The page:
The Natural and Supernatural Worlds

By Dr. James Pedlar
View profile for: Dr. James Pedlar

This chapter explores the relationship between the natural and supernatural worlds in Wesley’s thought. It discusses his complicated empiricist view of human knowing and his theology of the ‘spiritual senses’ which he believed enabled direct participatory knowledge of the Holy Spirit. It describes Wesley’s view of nature as a reflection of divine goodness and beauty, then discusses Wesley’s narrative of human sin, the marring of the (three-part) image of God in human nature and its remnant sustained within humanity by the supernatural grace of God at work in nature. It also considers Wesley’s views on supernatural phenomena such as ghosts, demons and visions; the possibility of miracles and supernatural healings; and natural disasters such as the Lisbon earthquake. Wesley viewed natural disasters through the lens of supernatural providence and divine judgement (which sat uneasily with his emphasis on divine love). He shared carefully documented testimonies of the supernatural, not as unquestioned sources of revelation, but as experiences that should be tested and tried in the community of faith, so that the practical treasury of ‘experience’ or wisdom for spiritual living could be enhanced, and love of God and neighbour reinforced.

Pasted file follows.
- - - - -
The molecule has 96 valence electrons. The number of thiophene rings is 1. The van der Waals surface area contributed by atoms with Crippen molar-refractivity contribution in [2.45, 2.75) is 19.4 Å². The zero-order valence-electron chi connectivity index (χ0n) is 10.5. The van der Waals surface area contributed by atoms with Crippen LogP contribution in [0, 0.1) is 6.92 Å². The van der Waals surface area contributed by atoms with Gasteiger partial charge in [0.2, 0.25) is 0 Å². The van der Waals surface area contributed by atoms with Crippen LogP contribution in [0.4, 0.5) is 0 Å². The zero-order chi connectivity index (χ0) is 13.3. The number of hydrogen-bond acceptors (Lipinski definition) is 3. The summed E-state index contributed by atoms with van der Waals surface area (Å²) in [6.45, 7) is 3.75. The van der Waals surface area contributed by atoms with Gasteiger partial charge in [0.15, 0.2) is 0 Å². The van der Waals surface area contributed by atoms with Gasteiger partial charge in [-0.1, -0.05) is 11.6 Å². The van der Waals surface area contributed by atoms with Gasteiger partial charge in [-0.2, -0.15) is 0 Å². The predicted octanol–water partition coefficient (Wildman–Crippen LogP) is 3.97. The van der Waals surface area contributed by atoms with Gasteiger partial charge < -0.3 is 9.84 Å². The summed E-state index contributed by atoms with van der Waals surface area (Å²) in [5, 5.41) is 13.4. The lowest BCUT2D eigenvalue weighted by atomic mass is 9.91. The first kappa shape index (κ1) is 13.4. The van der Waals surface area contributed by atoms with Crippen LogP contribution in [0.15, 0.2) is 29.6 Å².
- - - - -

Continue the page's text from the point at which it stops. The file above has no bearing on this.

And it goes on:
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This is a peer reviewed Chapter

Chapter in The Routledge Companion to John Wesley
Pages: 364 - 375
Publisher: Routledge
Year: 2023
ISBN/ISSN: 9781003037972

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